By Cori Wamsley, SMI, LLC
By now, you have probably heard about Wendy Bell being fired from WTAE-TV in Pittsburgh, PA, for racially insensitive comments she made on her Facebook page. Not only does her post reflect poorly on her, but as a long-time employee of the station, her comments will be associated with WTAE-TV as well, even though the station likely doesn’t share the same opinion.
We have yet to see the full damage that her post has done, but as an employer, you would have to wonder if her opinions could affect viewership, sponsorship, and long-term goals of the station. Though WTAE-TV took actions to disassociate themselves with her, the link has already been made and could pose a threat to the brand.
Although many companies require their employees to attend sensitivity trainings and insist that employees who are well-known have more extensive training or assistance with their online presence, these incidents still happen.
In an age when one employee can impact a company’s image with a simple phrase, how can you hope to protect the brand that you have dedicated your time to building?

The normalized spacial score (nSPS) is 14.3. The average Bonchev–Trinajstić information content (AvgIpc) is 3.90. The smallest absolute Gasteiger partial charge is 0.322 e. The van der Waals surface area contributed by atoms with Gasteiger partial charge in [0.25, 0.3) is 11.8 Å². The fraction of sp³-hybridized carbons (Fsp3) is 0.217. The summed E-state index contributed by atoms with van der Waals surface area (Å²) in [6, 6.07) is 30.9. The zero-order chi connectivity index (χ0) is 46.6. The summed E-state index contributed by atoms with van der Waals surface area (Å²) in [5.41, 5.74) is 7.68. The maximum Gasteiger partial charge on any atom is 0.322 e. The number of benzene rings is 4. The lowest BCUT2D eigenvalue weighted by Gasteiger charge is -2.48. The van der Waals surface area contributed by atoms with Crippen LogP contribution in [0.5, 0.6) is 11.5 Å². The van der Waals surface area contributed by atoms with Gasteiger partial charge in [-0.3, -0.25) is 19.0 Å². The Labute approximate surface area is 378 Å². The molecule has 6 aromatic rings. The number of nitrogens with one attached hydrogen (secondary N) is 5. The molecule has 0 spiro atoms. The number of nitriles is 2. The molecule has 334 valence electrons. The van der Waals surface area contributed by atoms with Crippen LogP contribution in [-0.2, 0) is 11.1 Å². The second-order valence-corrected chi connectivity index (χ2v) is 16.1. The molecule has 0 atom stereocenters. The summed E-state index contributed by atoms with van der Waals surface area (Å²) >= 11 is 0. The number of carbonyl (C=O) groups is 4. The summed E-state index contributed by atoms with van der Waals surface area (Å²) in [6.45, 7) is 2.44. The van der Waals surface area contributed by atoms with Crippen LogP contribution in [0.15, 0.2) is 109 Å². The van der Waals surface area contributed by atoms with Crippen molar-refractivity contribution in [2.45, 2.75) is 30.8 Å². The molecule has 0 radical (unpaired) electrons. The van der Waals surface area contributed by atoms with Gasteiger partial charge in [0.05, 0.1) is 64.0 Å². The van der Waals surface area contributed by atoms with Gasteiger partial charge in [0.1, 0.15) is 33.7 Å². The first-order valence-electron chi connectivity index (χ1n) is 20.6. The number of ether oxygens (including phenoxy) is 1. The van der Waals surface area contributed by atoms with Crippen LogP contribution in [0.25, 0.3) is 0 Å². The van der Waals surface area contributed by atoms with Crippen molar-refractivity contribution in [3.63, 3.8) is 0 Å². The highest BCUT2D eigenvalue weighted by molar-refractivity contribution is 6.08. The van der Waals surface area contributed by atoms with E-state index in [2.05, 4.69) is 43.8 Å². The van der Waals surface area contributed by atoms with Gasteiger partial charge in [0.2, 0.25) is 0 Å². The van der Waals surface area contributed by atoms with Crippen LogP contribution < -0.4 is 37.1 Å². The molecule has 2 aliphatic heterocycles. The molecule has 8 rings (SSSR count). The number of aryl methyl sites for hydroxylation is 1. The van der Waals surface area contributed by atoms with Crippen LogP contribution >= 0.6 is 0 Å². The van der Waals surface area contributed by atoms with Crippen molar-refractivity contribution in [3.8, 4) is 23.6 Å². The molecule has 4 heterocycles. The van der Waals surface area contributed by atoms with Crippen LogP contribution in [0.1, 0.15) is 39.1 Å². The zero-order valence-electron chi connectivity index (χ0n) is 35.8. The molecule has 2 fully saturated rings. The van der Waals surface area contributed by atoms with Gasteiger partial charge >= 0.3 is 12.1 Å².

Monitoring and investigating the online presence of your current, former, and potential employees is part of the answer.
Checking their posts on various social media sites such as Facebook, Twitter, or Instagram could help you pick up on certain language that indicates undesirable qualities and could help you get ahead of a media nightmare.
If you spot a thoughtless comment from one of your current employees, you could act accordingly, requesting that the comment be removed, insisting on sensitivity or public relations training, or otherwise addressing the mishap as your company sees fit.
Former employees could also be asked to remove the remark. In the case of a potential hire, you may decide that this is no longer an appropriate candidate for the job.